I am sitting in the ice cream parlour, watching the marshmallows slide down the Rocky Road which has begun to melt from the summer blaze.
I think the staff members are watching me from the countertop, wondering how long I’m going to be here for. Or maybe they’re staring at the strawberry parfait opposite me that’s been reduced to nothing but slush because no one was here to eat it.
With a sigh I get up, pay with a twenty-pound note and leave without the change.
The same routine.
I plug in my earphones before stepping outside and bring up the playlist that we put together on a night when mum fell apart and stood amidst a sea of shattered ceramics.
Did you know? I’ve started to listen to my music a little louder than I did before. I needed it because I’ve started to notice a lot more than I did before too.
Everywhere I go, I hear it.
I hear the girls in class laugh in hysterics, spouting carefully woven lies from their glossed lips: “It really happened! And then she…”
The teachers who try to engage the sleeping kid in the back to no avail: “Just wait ‘til your exams, and then we’ll see…”
Or the sweet granny who tries oh-so-hard to comfort dad and I: “Pain eases with time. The sting will fade and then you’ll realise…”
It’s those words.
You would always run up to me and grab my hand, shaking me with such need and ferocity to gain my attention. And when you finally caught a flicker of it, the stories would begin to spill from your mouth.
Stories of kingdoms, tales of the hidden forest.
Fables of ancient creatures, adventures beyond the vast blue.
But all the roads that you wove never had an end. In your bursts of excitement but uncertainty of how to continue, you would desperately shout:
“And then! And then! And then!”
Most times, I was tolerable of your unfinished phrase. Of the broken story, of the ambiguity of how each of your characters’ chapters ended.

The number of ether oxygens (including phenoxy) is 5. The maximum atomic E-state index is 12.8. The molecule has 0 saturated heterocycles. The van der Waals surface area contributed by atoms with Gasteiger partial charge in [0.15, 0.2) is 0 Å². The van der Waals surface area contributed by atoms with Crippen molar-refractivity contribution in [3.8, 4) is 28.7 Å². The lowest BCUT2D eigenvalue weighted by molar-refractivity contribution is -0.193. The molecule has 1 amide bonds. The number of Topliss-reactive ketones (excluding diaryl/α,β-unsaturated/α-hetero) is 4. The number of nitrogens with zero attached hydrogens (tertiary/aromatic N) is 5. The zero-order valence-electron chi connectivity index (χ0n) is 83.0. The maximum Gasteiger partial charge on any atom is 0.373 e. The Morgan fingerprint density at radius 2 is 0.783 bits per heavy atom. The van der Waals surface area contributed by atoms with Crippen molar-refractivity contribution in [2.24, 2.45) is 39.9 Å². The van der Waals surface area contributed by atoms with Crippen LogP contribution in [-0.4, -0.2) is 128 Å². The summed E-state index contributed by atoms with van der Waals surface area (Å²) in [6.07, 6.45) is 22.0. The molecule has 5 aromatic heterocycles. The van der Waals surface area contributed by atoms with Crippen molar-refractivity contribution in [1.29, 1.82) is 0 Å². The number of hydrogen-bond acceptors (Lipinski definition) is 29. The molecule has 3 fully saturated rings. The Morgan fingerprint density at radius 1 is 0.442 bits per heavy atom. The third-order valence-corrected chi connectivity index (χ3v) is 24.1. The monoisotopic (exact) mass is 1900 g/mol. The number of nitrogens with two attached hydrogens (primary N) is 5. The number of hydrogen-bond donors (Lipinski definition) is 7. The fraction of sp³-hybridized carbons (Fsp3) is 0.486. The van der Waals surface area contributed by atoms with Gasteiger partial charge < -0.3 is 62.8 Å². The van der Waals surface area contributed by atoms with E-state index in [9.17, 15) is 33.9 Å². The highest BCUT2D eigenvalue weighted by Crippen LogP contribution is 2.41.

Yes, most times.
Apart from that one night, where your breath was staggered from trying to keep calm as tears slashed claw-like marks down your cheeks. When you tried so hard to keep me together by retelling me a fragmented recollection of your dream that you had the previous night.
“And then! And then! And then!” You cried.
And I grabbed you by your shoulders, blinded by the rage that I had at mum, gripped by the hate I held for dad, and I released it on you:
“And then what!?” I screamed.
Oh, how I screamed.
And I remember your face.
Your tiny, horrified face.
The way that your tiny red curls framed the delicate skin of your freckled face, how the apples of your cheeks shone from the gleam of tears.
How your eyes, a second ago so blue and full of life, became lifeless mirrors as I saw the hope seep out from you at that very moment.
“And then what?” I whispered. “Tell me, and then what?”
On that night, between the screams and shatters of the downstairs’ nightly fight, your face glowed from the moonlight that filtered through our window. And I couldn’t stop.
The sadness that welled in my heart could no longer stand the uncertainty of your phrase.
“What happens when dad decides he doesn’t want us? What happens when mum thinks she can’t live without dad? And then what, Annie? And then what?”
And you stared at me for what felt like endless moments, but in hindsight, maybe it was all but just two heartbeats.
“And then… and then…” you frowned and furrowed your eyebrows, focusing on conjuring up whatever magical fairy-tale you had stashed away in the corners of mind.
And just like that, the hopeful gleam that you always had came back to your eyes.
“And then,” you said with such a sweet smile, your cheeks still red and blotchy, “and then, Rosie, we live.”
And with that one finished phrase, I felt that my world was pulled together. Nothing was broken, nothing was happening downstairs at three o’clock in the morning, nothing else mattered.
“And then… we’ll live?” I muttered, my tears wanting to break from the barrier I had put up.
“And then we live.” You confirmed.
You, who always spoke with uncertainty and unknowingness said that we’d live with such certainty - you left no room for doubt.
And now I crank my music up a little louder, because I’m walking home without your hand in mine and the pain is settling in.
You said we’d live.
You said we’d live, so where are you?
I hear it everywhere:
“…and then I’ll go gym.”
“…and then I’ll call you.”
“…and then I’ll come home.”
But your phrase?
I’ve never heard anyone say your phrase.